Like HowStuffWorks on Facebook!

How the mRobo Ultra Bass Works

Do You Love Me (Now That I Can Dance)?

Toy companies and marketing reps have been selling us for years on so-called dancing flowers and their ilk, but they don't really rave so much as rock repeatedly to sound. Granted, many of us don't do much better, but, hey, we're human; the dance bar for us is, paradoxically, set lower.

The real selling point of mRobo lies in its proprietary software, which its Vietnam-based manufacturer claims enables the bot to analyze tracks for beats and rhythms and then match its moves to the music [source: Trang].

This, admittedly, is pretty cool.

The mRobo Ultra Bass is not TOSY's only dancing robot. DiscoRobo, his glowier and cuter cousin, can also, according to the company Web site, "catch the beat" and "feel the heat." The diminutive, toy-marketed bot makes up for his lack of speakers or storage with "lively facial expressions" that the manufacturer says also match the music.

The mRobo and DiscoRobo join a slew of mechanical creatures programmed to "dance" to music. My Keepon, a cutesy baby-chick-like robot spun off from a social-development aid and autism-study tool, both bops to the beats and reacts to touch. The 10.8-inch, 1.9-pound (27.4-centimeter, 0.9-kilogram) toy lists at $40, but sells for as low as $14.98. A portion of the proceeds go toward supporting development of My Keepon's research-related relative [source: BeatBots].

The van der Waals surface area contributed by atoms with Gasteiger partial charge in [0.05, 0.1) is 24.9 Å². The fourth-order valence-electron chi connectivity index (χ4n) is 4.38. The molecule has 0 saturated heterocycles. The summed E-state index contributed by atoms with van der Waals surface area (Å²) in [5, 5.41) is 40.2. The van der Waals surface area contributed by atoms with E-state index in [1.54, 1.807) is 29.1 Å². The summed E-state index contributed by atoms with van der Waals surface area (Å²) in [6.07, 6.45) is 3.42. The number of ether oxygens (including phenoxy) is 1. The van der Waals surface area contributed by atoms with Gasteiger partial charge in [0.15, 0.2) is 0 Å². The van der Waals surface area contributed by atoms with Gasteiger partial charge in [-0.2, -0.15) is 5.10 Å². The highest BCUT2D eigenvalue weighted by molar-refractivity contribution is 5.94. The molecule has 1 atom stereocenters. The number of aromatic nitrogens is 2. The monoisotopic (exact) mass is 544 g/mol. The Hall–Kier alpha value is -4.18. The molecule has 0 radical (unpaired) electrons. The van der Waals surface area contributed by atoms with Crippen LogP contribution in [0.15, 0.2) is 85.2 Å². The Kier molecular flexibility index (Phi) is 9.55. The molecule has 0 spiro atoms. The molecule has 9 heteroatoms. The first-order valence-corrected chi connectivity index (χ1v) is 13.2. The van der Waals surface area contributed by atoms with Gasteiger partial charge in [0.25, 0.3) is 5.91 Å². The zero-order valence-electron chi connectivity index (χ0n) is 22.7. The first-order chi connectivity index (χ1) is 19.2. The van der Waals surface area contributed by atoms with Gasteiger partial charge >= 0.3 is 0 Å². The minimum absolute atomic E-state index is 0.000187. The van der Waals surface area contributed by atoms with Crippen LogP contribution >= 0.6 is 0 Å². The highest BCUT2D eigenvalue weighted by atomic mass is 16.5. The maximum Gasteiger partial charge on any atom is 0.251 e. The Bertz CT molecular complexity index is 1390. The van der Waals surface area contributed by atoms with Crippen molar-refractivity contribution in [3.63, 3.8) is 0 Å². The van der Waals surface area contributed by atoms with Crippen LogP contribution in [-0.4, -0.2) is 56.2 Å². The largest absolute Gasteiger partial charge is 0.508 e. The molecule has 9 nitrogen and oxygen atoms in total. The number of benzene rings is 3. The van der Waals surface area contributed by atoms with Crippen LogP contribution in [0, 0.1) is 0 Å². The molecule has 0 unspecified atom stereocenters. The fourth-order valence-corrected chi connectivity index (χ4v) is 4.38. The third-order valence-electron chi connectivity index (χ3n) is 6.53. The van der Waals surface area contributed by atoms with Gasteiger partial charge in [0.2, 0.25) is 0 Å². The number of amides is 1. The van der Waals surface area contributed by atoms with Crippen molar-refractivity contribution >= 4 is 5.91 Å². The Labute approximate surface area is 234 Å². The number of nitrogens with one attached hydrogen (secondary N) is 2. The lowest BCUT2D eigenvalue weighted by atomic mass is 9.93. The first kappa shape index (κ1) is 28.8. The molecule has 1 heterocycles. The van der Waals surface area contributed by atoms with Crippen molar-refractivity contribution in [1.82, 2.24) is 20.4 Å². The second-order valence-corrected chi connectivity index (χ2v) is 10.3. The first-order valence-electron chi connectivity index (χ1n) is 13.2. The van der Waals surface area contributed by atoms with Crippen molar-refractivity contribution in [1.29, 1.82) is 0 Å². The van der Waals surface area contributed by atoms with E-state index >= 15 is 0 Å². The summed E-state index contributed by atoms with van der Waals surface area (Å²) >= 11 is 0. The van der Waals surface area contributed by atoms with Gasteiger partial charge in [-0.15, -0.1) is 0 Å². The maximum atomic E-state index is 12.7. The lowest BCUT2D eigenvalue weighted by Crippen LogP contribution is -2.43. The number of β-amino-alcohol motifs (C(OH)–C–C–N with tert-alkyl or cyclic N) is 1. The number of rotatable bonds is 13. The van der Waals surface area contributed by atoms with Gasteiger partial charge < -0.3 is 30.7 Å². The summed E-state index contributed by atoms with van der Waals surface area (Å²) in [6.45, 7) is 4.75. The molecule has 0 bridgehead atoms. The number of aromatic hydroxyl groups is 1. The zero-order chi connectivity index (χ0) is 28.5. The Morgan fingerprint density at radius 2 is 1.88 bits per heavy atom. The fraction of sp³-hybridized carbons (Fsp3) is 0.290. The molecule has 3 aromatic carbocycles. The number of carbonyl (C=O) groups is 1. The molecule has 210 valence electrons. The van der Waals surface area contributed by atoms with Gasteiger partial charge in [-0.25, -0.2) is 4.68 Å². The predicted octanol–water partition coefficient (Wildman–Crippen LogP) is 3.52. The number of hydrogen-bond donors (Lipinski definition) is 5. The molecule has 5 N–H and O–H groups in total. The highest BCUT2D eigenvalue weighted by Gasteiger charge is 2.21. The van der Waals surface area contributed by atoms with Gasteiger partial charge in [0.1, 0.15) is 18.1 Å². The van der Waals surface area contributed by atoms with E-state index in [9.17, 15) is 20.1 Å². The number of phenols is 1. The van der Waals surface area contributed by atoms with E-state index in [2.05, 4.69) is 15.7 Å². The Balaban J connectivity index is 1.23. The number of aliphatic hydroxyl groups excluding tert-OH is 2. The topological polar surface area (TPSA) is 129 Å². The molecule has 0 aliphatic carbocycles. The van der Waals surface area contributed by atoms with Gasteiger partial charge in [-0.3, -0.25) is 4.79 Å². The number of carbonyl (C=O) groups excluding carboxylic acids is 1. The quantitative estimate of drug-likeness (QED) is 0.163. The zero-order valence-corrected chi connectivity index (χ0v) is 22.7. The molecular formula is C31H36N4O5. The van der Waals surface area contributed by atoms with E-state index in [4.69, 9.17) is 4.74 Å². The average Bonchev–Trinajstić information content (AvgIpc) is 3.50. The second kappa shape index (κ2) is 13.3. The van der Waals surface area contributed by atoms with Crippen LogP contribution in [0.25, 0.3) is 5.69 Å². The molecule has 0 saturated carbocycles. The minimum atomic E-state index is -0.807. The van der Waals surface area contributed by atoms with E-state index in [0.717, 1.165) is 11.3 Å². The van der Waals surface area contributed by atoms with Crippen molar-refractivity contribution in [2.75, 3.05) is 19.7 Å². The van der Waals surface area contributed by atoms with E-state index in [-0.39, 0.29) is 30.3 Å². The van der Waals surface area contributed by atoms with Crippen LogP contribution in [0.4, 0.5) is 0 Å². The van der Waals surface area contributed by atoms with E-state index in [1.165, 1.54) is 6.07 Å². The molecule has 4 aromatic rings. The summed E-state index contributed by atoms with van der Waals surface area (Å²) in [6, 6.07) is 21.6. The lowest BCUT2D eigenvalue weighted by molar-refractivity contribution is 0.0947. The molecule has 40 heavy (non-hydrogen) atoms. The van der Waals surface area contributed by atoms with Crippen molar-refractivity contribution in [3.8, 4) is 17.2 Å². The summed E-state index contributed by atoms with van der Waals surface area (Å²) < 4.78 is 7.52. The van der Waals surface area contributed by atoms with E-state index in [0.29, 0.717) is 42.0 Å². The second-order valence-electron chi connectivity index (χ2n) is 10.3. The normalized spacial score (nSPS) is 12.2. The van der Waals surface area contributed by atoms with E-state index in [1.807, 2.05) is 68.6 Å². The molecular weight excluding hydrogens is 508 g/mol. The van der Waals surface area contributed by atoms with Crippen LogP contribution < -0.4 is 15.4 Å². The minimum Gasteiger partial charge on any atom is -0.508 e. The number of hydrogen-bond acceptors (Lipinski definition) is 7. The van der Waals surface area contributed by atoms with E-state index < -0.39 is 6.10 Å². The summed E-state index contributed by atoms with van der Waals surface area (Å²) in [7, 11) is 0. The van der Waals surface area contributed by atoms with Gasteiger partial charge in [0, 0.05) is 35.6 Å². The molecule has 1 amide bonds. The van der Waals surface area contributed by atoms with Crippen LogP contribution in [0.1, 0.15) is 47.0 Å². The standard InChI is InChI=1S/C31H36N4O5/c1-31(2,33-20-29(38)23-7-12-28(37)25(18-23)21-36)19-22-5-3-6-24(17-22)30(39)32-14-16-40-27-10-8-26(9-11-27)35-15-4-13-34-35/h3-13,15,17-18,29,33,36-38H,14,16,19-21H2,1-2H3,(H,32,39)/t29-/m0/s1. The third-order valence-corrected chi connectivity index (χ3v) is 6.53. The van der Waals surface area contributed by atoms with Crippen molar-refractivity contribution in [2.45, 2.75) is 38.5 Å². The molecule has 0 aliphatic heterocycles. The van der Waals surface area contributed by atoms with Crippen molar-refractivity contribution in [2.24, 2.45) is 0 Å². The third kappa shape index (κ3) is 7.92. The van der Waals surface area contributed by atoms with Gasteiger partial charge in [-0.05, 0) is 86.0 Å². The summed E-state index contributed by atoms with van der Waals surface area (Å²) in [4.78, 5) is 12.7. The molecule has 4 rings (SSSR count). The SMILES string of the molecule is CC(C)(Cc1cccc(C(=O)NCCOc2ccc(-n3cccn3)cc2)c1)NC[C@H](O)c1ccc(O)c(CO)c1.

Fijit Friends, another interactive toy that can shake its mechanical groove thing, stands 8.6 inches (21.8 centimeters), weighs 1.6 pounds (0.7 kilograms), and can make digital faces and respond to around 30 phrases [source: Mattel]. It retails for around $14.99.

France's Aldebaran Robotics uses dance numbers to demo its NAO robot's remarkable balance and 25 degrees of freedom, but those dance moves are preprogrammed. Honda's Asimo shows off its balance in similar fashion.

So, who has it where it counts? Well, in a Popular Science-hosted dance-off, Fijit and Keepon got served by DiscoRobo's wider repertoire of electric boogaloo, and mRobo sports more degrees of freedom, more moves and more advanced programming than DiscoRobo [source: Iozzio].

At 4.3 by 6.3 by 7.9 inches (10.9 by 16.0 by 20.1 centimeters), mRobo's folded form takes up about as much space as nine stacked NOOK Colors. It weighs 3.3 pounds (1.5 kilograms) -- about as much as a tablet PC. When it hits stores in the fall of 2012, the rocking robot will retail for $199.

Yes, it will be your private dancer, your dancer for money, but will it rank as 2012's hot holiday gift, or will retailers drop it like it's hot?